- Public Art Aberdeen
- What is Public Art?
- Case Studies
- Contact Public Art Aberdeen
- Public Art Toolkit
- Stage 1 - Developing the Project
- 1.1 Why is the project being developed?
- 1.2 What is the site and community - and what part do they play in the project?
- 1.3 Who are the concept partners?
- 1.4 Who are the funders/practical supporters?
- 1.5 What are the desired outcomes?
- 1.6 How to Fund it
- 1.7 What is the budget? What is the breakdown?
1.8 What is the timescale?
- 1.9 What are the support inputs to the project?
- Stage 2 - Activating the Project
- Stage 3 - Creating the Project
- Stage 4 - After the Project
- Public Art Fund and News
1.9 What are the support inputs to the project?
Very few public art works occur in isolation. Many rely and benefit from associated inputs to create added value and interest - in fact connectivity with the site in this manner can be at the heart of the project's concept. Some support inputs may include:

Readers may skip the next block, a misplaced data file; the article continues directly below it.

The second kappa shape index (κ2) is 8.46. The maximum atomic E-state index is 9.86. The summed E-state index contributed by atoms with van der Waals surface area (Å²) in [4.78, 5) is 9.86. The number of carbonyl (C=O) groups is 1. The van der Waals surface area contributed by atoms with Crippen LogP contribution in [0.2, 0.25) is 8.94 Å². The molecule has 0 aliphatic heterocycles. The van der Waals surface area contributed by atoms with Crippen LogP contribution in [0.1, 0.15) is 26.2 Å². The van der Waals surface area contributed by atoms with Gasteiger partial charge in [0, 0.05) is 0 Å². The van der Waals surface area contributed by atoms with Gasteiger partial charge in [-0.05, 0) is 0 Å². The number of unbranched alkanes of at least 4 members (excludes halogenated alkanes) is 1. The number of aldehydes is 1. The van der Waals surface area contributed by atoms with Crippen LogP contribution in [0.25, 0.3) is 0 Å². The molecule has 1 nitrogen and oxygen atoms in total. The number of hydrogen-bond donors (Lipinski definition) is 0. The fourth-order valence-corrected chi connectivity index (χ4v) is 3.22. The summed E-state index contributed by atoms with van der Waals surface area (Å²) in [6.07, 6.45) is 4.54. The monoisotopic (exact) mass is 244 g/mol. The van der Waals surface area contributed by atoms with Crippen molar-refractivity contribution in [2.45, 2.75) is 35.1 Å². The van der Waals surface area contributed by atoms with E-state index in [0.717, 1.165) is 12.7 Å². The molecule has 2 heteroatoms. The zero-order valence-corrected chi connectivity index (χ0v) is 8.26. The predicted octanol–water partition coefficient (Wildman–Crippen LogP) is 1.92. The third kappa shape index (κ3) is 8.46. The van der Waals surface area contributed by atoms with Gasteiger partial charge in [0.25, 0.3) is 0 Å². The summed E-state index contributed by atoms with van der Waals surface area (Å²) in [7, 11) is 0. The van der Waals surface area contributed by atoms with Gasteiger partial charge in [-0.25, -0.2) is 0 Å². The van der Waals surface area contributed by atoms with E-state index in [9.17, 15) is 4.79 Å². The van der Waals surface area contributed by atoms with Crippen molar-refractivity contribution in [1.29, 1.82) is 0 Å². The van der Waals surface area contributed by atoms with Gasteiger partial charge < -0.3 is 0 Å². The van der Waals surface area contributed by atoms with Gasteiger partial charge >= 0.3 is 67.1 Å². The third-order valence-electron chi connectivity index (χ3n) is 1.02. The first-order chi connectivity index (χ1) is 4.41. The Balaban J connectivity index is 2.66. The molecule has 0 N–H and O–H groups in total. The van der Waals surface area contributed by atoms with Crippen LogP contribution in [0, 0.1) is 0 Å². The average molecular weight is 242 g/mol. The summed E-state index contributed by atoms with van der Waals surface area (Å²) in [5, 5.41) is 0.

Associated projects - the art work may be one of a number of projects that are linked through theme, site or community.This may be through a single commissioner or through a partnership of linked projects.Additionally this may be an initiative that creates a series of projects that focus on different art forms (dance, performance, writers, musicians) that may instigate new collaborative opportunities.The grouping of projects can assist in community impact, marketing and funding.
Previous projects - the art work may be linked with a project or a series of projects that are already established in the city as permanent works, or as a programmed event. The reputation and publicity attached to these works can assist the public profile development of a new project.
Education links - an education or training programme can reveal a new community, create a new approach for the artist, develop a genuine and intimate connection with the sites inhabitants, extend the audience and release other funding sources.
Planning and regeneration projects - the art work may be linked to a building project which provides a direct source of funding, direct access to other design professionals and a source to manufacture complex forms.
Lead artist or curator - as an experienced arts adviser who can act as a researcher, specialist manager and coordinator for the commissioner, and a mentor for younger artists.
Local arts development officer - as a cultural adviser and link between the commissioner/artist and other city professionals.